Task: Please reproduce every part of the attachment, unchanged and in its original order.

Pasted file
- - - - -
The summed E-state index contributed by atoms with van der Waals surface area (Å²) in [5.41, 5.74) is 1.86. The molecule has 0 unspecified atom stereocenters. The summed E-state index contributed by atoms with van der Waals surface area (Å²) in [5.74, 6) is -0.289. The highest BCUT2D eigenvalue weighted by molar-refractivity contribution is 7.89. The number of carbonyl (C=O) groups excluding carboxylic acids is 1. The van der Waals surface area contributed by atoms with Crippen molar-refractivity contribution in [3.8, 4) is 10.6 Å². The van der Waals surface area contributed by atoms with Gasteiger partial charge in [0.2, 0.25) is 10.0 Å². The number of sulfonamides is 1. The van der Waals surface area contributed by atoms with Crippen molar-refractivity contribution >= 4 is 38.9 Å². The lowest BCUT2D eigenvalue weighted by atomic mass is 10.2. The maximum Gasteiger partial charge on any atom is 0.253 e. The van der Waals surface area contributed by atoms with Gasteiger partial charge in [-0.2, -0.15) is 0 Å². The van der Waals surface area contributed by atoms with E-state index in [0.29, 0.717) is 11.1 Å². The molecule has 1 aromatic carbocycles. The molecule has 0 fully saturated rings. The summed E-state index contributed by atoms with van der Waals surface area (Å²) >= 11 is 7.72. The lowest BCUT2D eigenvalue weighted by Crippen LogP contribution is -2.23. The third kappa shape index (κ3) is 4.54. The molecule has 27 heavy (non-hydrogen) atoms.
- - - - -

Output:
The summed E-state index contributed by atoms with van der Waals surface area (Å²) in [5.41, 5.74) is 1.86. The molecule has 0 unspecified atom stereocenters. The summed E-state index contributed by atoms with van der Waals surface area (Å²) in [5.74, 6) is -0.289. The highest BCUT2D eigenvalue weighted by molar-refractivity contribution is 7.89. The number of carbonyl (C=O) groups excluding carboxylic acids is 1. The van der Waals surface area contributed by atoms with Crippen molar-refractivity contribution in [3.8, 4) is 10.6 Å². The van der Waals surface area contributed by atoms with Gasteiger partial charge in [0.2, 0.25) is 10.0 Å². The number of sulfonamides is 1. The van der Waals surface area contributed by atoms with Crippen molar-refractivity contribution >= 4 is 38.9 Å². The lowest BCUT2D eigenvalue weighted by atomic mass is 10.2. The maximum Gasteiger partial charge on any atom is 0.253 e. The van der Waals surface area contributed by atoms with Gasteiger partial charge in [-0.2, -0.15) is 0 Å². The van der Waals surface area contributed by atoms with E-state index in [0.29, 0.717) is 11.1 Å². The molecule has 1 aromatic carbocycles. The molecule has 0 fully saturated rings. The summed E-state index contributed by atoms with van der Waals surface area (Å²) >= 11 is 7.72. The lowest BCUT2D eigenvalue weighted by Crippen LogP contribution is -2.23. The third kappa shape index (κ3) is 4.54. The molecule has 27 heavy (non-hydrogen) atoms.